Neil reviews the Minelab CTX3030 and shares his top detecting finds

The Joan Allen blog would like to introduce Neil Jones, who will be talking about his latest finds and exploits from the world of metal detecting.

In his first post, Neil talks about using the Minelab CTX3030 detector and seeing if it lives up to its hype.

CTX 3030 – First trial

Two months before the release of the new Minelab CTX3030 I was asked by Gordon Heritage (“Iron Hearted Gog” on the forums) if I would like to have a go with it.

It didn’t take much persuading even though I had to travel down to Buckinghamshire for around four hours detecting time due to Gordon’s work schedule.

I arrived at Gordon’s and had one of his famous filtered coffees which livened me up a little too much, as I’m hyper anyway and that isn’t good for Gordon as he’s sort of laid back.

We set off for the site which was only fifteen minutes of Gogg time away (35 mins). The site was a muddy building site which had been heavily detected for around a month so this would be a good test for the machine.

Building site:

As soon as we got out of our cars to get set up it started spitting which made Gordon speak a colourful language as we walked to the site.

I was to use the CTX 3030 and Gordon was to use my E Trac. He started me off on a basic setting which he soon changed for me to his tadpole program as that was more to my style of searching.

I set off swinging steady and carefully, I could hear the iron as the site is very mineralised and straight away a low tone which sounded like it was a surface signal ended up being a piece of lead at around 6”, which surprised me somewhat.

The next signal was a similar tone but this time was a hammered half penny at approx 5” and again sounded like a near surface signal. It was lovely seeing the the thin edge of the small grey disc just peeping out of the small clay clod – that’s one of my fave parts of detecting, the slow opening of the parcel while taking clodcam pics I just love it.


I gave Gordon the hammered sign and got the thumbs up then carried on. After a few bits of lead I got a medium tone signal, it was surrounded by iron but was surprisingly clear. I dug out a roman coin of Constantine in quite good condition.

The CTX was so easy to use and understand, searching for finds seemed like taking candy from a baby it was that easy.

The coins just gave themselves up willy nilly, lots sounded like the were just under the surface but were 6 and more inches down.

I got twelve Roman bronzes from that tight area then moved down to a water flooded part of the sight and got a smooth medium tone. I dug a large lump of shiny wet sticky yellow clay from about 2ft in to the puddle and started trimming the lump carefully with my spade till I revealed a tell tale round disc which was a Henry VII sovereign penny. Wow I thought two hammered from the site and its been visited loads by other detectorists.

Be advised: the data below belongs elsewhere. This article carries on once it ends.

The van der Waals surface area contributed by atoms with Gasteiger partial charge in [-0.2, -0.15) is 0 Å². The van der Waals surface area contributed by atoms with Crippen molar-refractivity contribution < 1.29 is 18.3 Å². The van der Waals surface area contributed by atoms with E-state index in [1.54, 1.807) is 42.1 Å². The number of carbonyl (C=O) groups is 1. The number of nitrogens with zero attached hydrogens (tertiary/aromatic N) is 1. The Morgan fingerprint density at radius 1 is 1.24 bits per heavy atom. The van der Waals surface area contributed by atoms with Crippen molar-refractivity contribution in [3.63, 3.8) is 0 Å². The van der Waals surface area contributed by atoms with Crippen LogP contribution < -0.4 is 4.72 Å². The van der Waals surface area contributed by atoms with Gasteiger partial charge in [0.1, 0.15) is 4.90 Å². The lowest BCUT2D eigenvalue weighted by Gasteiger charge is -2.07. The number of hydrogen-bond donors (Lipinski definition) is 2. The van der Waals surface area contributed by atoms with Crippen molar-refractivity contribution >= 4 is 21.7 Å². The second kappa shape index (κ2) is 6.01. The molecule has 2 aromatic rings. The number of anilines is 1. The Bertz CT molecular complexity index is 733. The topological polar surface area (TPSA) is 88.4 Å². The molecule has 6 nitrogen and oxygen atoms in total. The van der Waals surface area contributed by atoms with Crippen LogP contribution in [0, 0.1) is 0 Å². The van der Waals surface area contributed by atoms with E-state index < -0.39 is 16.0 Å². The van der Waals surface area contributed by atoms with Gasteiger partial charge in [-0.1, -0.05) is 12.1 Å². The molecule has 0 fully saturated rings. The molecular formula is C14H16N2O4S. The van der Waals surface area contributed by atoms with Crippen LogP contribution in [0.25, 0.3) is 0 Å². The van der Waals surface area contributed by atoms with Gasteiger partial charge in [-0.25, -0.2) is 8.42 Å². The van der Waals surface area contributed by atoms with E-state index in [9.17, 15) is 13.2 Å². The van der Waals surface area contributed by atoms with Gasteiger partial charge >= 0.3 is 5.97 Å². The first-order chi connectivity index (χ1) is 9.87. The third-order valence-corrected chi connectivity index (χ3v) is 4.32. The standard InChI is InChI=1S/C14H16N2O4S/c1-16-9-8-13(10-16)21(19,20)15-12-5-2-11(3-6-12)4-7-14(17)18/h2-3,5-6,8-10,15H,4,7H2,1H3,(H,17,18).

Sovereign penny:

Another Hammy sign to the Gogmeister and I carried on, I decided to detect a big area behind a long mount of soil. There was more trash here than the other part but I carried on, a smooth high pitch signal stopped me in my tracks.

Gordon had the CTX set so the highest signals were larger finds and the iron was a few octaves lower. At around a foot I could see a green round disc, the coin was Roman and cruddy but a welcome find at depth and it wasn’t even faint!

Green disc:

I found a few medieval buckles and mounts but the heavens opened and it poured it down making the site too sticky to work.

I saw Gordon stood under a tree so went to join him, on the way I heard another high pitched signal and retrieved a worn Lizzy sixpence. “That will do me”, I thought to myself, me and Gordon then stood under the tree for twenty minutes discussing the machine and our thoughts on it.

We drove back to Gordon’s house and he showed me all the set up on the computer, real hi-tec, I devised my own program and think its the mutts nutts.

My opinion on the CTX 3030 is that it’s the most versatile general purpose detector on the market, very easy to use even on switch on and very very well balanced so easy to swing for long periods. I have now purchased one as the urge was killing me.

I will give more in depth info in the very near future using the CTX on different sites including the beach. Happy Hunting folks!

Neil’s next post will be available on the Joan Allen blog next week. Let us know if you have been out detecting recently and share your finds on the Joan Allen Facebook page.


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